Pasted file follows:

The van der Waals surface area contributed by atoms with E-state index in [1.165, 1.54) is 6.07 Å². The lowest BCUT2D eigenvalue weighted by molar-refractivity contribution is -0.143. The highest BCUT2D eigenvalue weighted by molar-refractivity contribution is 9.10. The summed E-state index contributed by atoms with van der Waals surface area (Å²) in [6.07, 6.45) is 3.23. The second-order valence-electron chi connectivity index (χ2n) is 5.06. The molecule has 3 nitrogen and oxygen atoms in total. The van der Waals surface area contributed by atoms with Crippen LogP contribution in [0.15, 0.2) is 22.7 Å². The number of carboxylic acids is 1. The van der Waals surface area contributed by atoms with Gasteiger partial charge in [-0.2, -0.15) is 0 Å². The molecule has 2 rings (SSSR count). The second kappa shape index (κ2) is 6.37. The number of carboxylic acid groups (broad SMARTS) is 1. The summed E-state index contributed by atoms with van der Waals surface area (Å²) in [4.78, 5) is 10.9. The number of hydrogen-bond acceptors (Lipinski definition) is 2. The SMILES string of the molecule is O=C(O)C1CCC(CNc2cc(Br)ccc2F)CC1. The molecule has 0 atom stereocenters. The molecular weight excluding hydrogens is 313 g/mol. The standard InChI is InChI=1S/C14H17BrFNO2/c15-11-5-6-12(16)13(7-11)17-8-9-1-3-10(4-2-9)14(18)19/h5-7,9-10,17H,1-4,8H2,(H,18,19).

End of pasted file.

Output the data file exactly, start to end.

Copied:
The van der Waals surface area contributed by atoms with E-state index in [1.165, 1.54) is 6.07 Å². The lowest BCUT2D eigenvalue weighted by molar-refractivity contribution is -0.143. The highest BCUT2D eigenvalue weighted by molar-refractivity contribution is 9.10. The summed E-state index contributed by atoms with van der Waals surface area (Å²) in [6.07, 6.45) is 3.23. The second-order valence-electron chi connectivity index (χ2n) is 5.06. The molecule has 3 nitrogen and oxygen atoms in total. The van der Waals surface area contributed by atoms with Crippen LogP contribution in [0.15, 0.2) is 22.7 Å². The number of carboxylic acids is 1. The van der Waals surface area contributed by atoms with Gasteiger partial charge in [-0.2, -0.15) is 0 Å². The molecule has 2 rings (SSSR count). The second kappa shape index (κ2) is 6.37. The number of carboxylic acid groups (broad SMARTS) is 1. The summed E-state index contributed by atoms with van der Waals surface area (Å²) in [4.78, 5) is 10.9. The number of hydrogen-bond acceptors (Lipinski definition) is 2. The SMILES string of the molecule is O=C(O)C1CCC(CNc2cc(Br)ccc2F)CC1. The molecule has 0 atom stereocenters. The molecular weight excluding hydrogens is 313 g/mol. The standard InChI is InChI=1S/C14H17BrFNO2/c15-11-5-6-12(16)13(7-11)17-8-9-1-3-10(4-2-9)14(18)19/h5-7,9-10,17H,1-4,8H2,(H,18,19).